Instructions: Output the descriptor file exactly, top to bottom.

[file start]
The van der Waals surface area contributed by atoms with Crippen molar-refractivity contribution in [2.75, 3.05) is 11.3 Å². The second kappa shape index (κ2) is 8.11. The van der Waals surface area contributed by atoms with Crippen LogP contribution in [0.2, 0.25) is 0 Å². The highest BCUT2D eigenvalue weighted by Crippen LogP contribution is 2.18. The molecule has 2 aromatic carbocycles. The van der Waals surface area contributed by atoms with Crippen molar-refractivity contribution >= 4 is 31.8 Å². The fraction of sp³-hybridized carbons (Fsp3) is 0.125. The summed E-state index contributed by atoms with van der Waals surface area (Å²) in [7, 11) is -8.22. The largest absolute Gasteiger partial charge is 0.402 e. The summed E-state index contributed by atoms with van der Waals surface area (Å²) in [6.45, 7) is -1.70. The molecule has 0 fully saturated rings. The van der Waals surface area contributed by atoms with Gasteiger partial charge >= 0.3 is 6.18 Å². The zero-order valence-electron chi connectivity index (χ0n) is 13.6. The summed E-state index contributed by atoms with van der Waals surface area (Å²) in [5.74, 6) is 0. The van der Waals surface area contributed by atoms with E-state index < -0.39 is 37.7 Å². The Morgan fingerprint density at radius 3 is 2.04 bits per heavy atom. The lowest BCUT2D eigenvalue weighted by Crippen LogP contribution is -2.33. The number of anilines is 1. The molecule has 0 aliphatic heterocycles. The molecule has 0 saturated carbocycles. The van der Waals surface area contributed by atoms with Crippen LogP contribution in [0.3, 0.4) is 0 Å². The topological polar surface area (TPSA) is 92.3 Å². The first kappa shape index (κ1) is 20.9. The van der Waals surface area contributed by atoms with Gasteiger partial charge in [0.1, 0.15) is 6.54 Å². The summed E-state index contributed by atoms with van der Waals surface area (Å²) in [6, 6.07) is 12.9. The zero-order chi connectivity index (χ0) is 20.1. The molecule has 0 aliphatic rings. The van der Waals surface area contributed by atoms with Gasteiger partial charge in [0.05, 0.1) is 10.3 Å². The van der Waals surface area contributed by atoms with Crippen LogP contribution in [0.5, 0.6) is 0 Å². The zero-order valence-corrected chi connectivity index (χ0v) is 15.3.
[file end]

The van der Waals surface area contributed by atoms with Crippen molar-refractivity contribution in [2.75, 3.05) is 11.3 Å². The second kappa shape index (κ2) is 8.11. The van der Waals surface area contributed by atoms with Crippen LogP contribution in [0.2, 0.25) is 0 Å². The highest BCUT2D eigenvalue weighted by Crippen LogP contribution is 2.18. The molecule has 2 aromatic carbocycles. The van der Waals surface area contributed by atoms with Crippen molar-refractivity contribution >= 4 is 31.8 Å². The fraction of sp³-hybridized carbons (Fsp3) is 0.125. The summed E-state index contributed by atoms with van der Waals surface area (Å²) in [7, 11) is -8.22. The largest absolute Gasteiger partial charge is 0.402 e. The summed E-state index contributed by atoms with van der Waals surface area (Å²) in [6.45, 7) is -1.70. The molecule has 0 fully saturated rings. The van der Waals surface area contributed by atoms with Gasteiger partial charge >= 0.3 is 6.18 Å². The zero-order valence-electron chi connectivity index (χ0n) is 13.6. The summed E-state index contributed by atoms with van der Waals surface area (Å²) in [5.74, 6) is 0. The van der Waals surface area contributed by atoms with E-state index < -0.39 is 37.7 Å². The Morgan fingerprint density at radius 3 is 2.04 bits per heavy atom. The lowest BCUT2D eigenvalue weighted by Crippen LogP contribution is -2.33. The number of anilines is 1. The molecule has 0 aliphatic heterocycles. The molecule has 0 saturated carbocycles. The van der Waals surface area contributed by atoms with Crippen LogP contribution in [0.3, 0.4) is 0 Å². The topological polar surface area (TPSA) is 92.3 Å². The first kappa shape index (κ1) is 20.9. The van der Waals surface area contributed by atoms with Gasteiger partial charge in [0.1, 0.15) is 6.54 Å². The summed E-state index contributed by atoms with van der Waals surface area (Å²) in [6, 6.07) is 12.9. The zero-order chi connectivity index (χ0) is 20.1. The molecule has 0 aliphatic rings. The van der Waals surface area contributed by atoms with Gasteiger partial charge in [0.05, 0.1) is 10.3 Å². The van der Waals surface area contributed by atoms with Crippen LogP contribution in [0.5, 0.6) is 0 Å². The zero-order valence-corrected chi connectivity index (χ0v) is 15.3.